When I heard that A. had changed his name, I wasn’t a bit surprised. With its faint whiff of geriatric mitteleuropa, it had marked him as the child of survivors: the green shoot risen from the ashes of the camps. We were all Jewish, the majority of us children of immigrants, but the differences that distinguished us were discernible to the trained eye. If someone had a name more suitable to a grandparent, wore a suit to the first day of school, or succeeded brilliantly, more often than not, he was a survivor’s kid. The Soviets, who flooded the school in the mid-’70s, had jarringly Christian names like Mary, played piano and violin, displayed an academic aptitude more inborn than sweated over and, when asked to bring in baby pictures, showed up with black and white snapshots, taken with ancient cameras, that looked eerily like photos of the rest of our parents from the 1930s.
So A. took a new name, according to my cousin—their boys played together—a foursquare North American moniker that could be shortened to one syllable, suitable for barking on the sports field, at a hockey rink, across a sea of office cubicles. It’s a typical assimilative immigrant trajectory, but I couldn’t help feeling partially responsible.
I learned this in autumn of 2003. The summer was over, and with it the heat-induced coma of the season. The weather had turned clear and cool, with air that “gave steel to one’s thoughts,” as the writer Leonard Michaels put it. As surely as the pomegranates find their way onto the grocery store shelves, my newly steeled thoughts inevitably turn to notions of guilt and forgiveness. That’s not entirely true. A. had been on my mind, on and off, for close to 30 years. I had tried to find him on more than one occasion, but the name change had left the trail cold. I mentioned casually to my cousin that I’d like to contact him, got an address, and sat down to write, my homemade version of slichot.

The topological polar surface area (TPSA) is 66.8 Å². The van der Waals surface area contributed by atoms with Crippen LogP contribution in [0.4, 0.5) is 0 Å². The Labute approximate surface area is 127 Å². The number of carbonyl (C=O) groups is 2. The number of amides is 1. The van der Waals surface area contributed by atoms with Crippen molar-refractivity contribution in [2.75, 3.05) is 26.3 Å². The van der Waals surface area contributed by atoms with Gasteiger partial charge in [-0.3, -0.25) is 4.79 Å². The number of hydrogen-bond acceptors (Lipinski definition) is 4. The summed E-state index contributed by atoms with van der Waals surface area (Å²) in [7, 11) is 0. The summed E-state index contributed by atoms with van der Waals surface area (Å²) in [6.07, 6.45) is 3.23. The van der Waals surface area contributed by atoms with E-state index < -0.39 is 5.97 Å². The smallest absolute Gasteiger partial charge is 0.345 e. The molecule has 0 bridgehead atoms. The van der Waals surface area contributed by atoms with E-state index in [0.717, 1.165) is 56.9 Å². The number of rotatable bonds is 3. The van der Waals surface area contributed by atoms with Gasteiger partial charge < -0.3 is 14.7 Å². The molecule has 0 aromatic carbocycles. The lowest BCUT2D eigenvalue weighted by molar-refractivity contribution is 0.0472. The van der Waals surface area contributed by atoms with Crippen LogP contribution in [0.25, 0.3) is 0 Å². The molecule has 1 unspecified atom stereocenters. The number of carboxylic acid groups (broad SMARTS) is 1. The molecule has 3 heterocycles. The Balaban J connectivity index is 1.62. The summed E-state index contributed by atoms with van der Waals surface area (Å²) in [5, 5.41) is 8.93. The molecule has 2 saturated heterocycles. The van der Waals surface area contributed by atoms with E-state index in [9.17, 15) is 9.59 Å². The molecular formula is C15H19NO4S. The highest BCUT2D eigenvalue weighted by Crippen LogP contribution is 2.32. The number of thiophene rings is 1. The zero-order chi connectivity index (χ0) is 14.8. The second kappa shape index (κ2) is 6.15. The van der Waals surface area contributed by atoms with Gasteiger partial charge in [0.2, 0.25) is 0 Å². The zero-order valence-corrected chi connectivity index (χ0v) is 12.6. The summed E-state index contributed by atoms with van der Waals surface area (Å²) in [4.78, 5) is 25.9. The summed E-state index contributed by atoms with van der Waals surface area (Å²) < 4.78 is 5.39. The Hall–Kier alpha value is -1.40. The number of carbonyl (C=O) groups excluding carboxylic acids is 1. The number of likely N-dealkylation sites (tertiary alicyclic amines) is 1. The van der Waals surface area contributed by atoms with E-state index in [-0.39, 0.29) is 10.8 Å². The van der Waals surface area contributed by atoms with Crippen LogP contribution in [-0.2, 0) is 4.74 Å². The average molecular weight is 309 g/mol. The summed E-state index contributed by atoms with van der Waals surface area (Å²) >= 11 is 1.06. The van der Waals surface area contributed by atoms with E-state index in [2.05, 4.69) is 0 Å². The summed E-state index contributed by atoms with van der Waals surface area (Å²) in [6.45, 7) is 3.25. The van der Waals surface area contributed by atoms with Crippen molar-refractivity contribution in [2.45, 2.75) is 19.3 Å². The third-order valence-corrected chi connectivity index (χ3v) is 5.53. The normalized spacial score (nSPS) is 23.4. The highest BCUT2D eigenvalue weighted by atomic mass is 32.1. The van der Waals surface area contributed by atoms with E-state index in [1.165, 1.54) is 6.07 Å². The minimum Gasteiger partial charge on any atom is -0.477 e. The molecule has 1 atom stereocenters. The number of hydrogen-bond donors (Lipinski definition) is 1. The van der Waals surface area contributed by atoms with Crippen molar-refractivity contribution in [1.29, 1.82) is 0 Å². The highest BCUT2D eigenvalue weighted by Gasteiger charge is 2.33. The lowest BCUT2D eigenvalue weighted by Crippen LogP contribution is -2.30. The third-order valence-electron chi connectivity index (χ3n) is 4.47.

“The reason I’ve been trying to find is you is an embarrassing one for me, but something that has been tormenting me for many, many years. I was incredibly horrible to you the summer we were together. Defensive rationalizations—that I was a child, that I was filled with self-loathing—have never really washed with me, and I’ve been waiting for an opportunity to make things right and apologize to you. No kid deserves to be the object of cruelty, least of all you at that age. I remain deeply ashamed and deeply sorry. I have no doubt that you remember all too well what a complete asshole I was. Certainly, I’d never forget it. I’ve tried to grow up to be an adult who isn’t an asshole and as such, it has seemed vitally important to me for some time that I manage to reach you and apologize. I hope this letter serves as some small measure towards that goal.”